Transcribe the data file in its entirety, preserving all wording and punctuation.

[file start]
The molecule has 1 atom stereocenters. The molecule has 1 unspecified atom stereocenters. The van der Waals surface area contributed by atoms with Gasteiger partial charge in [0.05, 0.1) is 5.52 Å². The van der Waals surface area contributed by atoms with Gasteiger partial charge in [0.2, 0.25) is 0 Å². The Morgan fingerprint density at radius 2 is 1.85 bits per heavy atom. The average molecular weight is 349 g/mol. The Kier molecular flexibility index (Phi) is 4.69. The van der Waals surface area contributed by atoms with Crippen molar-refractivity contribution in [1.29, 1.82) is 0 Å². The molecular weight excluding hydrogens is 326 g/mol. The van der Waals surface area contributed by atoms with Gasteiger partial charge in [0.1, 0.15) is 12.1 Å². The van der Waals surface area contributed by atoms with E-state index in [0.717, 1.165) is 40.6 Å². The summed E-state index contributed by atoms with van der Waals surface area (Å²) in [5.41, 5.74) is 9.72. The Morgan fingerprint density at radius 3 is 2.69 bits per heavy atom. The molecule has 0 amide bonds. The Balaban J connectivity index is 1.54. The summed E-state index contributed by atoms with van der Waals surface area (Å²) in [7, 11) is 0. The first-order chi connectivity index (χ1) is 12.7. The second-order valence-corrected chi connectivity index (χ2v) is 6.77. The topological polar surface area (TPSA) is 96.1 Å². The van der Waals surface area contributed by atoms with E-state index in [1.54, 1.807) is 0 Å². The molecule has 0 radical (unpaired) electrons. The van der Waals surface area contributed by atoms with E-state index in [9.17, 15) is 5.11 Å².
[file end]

The molecule has 1 atom stereocenters. The molecule has 1 unspecified atom stereocenters. The van der Waals surface area contributed by atoms with Gasteiger partial charge in [0.05, 0.1) is 5.52 Å². The van der Waals surface area contributed by atoms with Gasteiger partial charge in [0.2, 0.25) is 0 Å². The Morgan fingerprint density at radius 2 is 1.85 bits per heavy atom. The average molecular weight is 349 g/mol. The Kier molecular flexibility index (Phi) is 4.69. The van der Waals surface area contributed by atoms with Crippen molar-refractivity contribution in [1.29, 1.82) is 0 Å². The molecular weight excluding hydrogens is 326 g/mol. The van der Waals surface area contributed by atoms with Gasteiger partial charge in [0.1, 0.15) is 12.1 Å². The van der Waals surface area contributed by atoms with E-state index in [0.717, 1.165) is 40.6 Å². The summed E-state index contributed by atoms with van der Waals surface area (Å²) in [5.41, 5.74) is 9.72. The Morgan fingerprint density at radius 3 is 2.69 bits per heavy atom. The molecule has 0 amide bonds. The Balaban J connectivity index is 1.54. The summed E-state index contributed by atoms with van der Waals surface area (Å²) in [7, 11) is 0. The first-order chi connectivity index (χ1) is 12.7. The second-order valence-corrected chi connectivity index (χ2v) is 6.77. The topological polar surface area (TPSA) is 96.1 Å². The van der Waals surface area contributed by atoms with E-state index in [1.54, 1.807) is 0 Å². The molecule has 0 radical (unpaired) electrons. The van der Waals surface area contributed by atoms with E-state index in [9.17, 15) is 5.11 Å².